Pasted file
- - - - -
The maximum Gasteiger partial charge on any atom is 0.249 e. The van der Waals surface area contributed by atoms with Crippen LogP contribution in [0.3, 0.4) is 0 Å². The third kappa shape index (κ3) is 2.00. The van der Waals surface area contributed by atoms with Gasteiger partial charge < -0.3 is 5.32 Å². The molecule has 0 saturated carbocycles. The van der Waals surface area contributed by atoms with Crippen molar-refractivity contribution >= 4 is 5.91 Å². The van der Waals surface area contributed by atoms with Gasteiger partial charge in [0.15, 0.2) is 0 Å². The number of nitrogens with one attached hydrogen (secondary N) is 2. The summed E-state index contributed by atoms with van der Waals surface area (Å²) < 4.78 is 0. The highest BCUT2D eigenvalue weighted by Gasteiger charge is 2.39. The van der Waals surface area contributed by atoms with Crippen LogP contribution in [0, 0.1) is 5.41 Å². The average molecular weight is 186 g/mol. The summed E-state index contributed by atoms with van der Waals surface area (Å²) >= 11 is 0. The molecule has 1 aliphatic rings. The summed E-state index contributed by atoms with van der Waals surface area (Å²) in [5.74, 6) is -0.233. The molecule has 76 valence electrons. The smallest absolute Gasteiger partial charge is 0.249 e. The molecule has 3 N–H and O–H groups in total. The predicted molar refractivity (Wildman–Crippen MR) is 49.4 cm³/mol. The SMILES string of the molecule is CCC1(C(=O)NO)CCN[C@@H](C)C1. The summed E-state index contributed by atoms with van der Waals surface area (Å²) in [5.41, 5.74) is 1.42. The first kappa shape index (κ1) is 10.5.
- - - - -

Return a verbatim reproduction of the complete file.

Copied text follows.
The maximum Gasteiger partial charge on any atom is 0.249 e. The van der Waals surface area contributed by atoms with Crippen LogP contribution in [0.3, 0.4) is 0 Å². The third kappa shape index (κ3) is 2.00. The van der Waals surface area contributed by atoms with Gasteiger partial charge < -0.3 is 5.32 Å². The molecule has 0 saturated carbocycles. The van der Waals surface area contributed by atoms with Crippen molar-refractivity contribution >= 4 is 5.91 Å². The van der Waals surface area contributed by atoms with Gasteiger partial charge in [0.15, 0.2) is 0 Å². The number of nitrogens with one attached hydrogen (secondary N) is 2. The summed E-state index contributed by atoms with van der Waals surface area (Å²) < 4.78 is 0. The highest BCUT2D eigenvalue weighted by Gasteiger charge is 2.39. The van der Waals surface area contributed by atoms with Crippen LogP contribution in [0, 0.1) is 5.41 Å². The average molecular weight is 186 g/mol. The summed E-state index contributed by atoms with van der Waals surface area (Å²) >= 11 is 0. The molecule has 1 aliphatic rings. The summed E-state index contributed by atoms with van der Waals surface area (Å²) in [5.74, 6) is -0.233. The molecule has 76 valence electrons. The smallest absolute Gasteiger partial charge is 0.249 e. The molecule has 3 N–H and O–H groups in total. The predicted molar refractivity (Wildman–Crippen MR) is 49.4 cm³/mol. The SMILES string of the molecule is CCC1(C(=O)NO)CCN[C@@H](C)C1. The summed E-state index contributed by atoms with van der Waals surface area (Å²) in [5.41, 5.74) is 1.42. The first kappa shape index (κ1) is 10.5.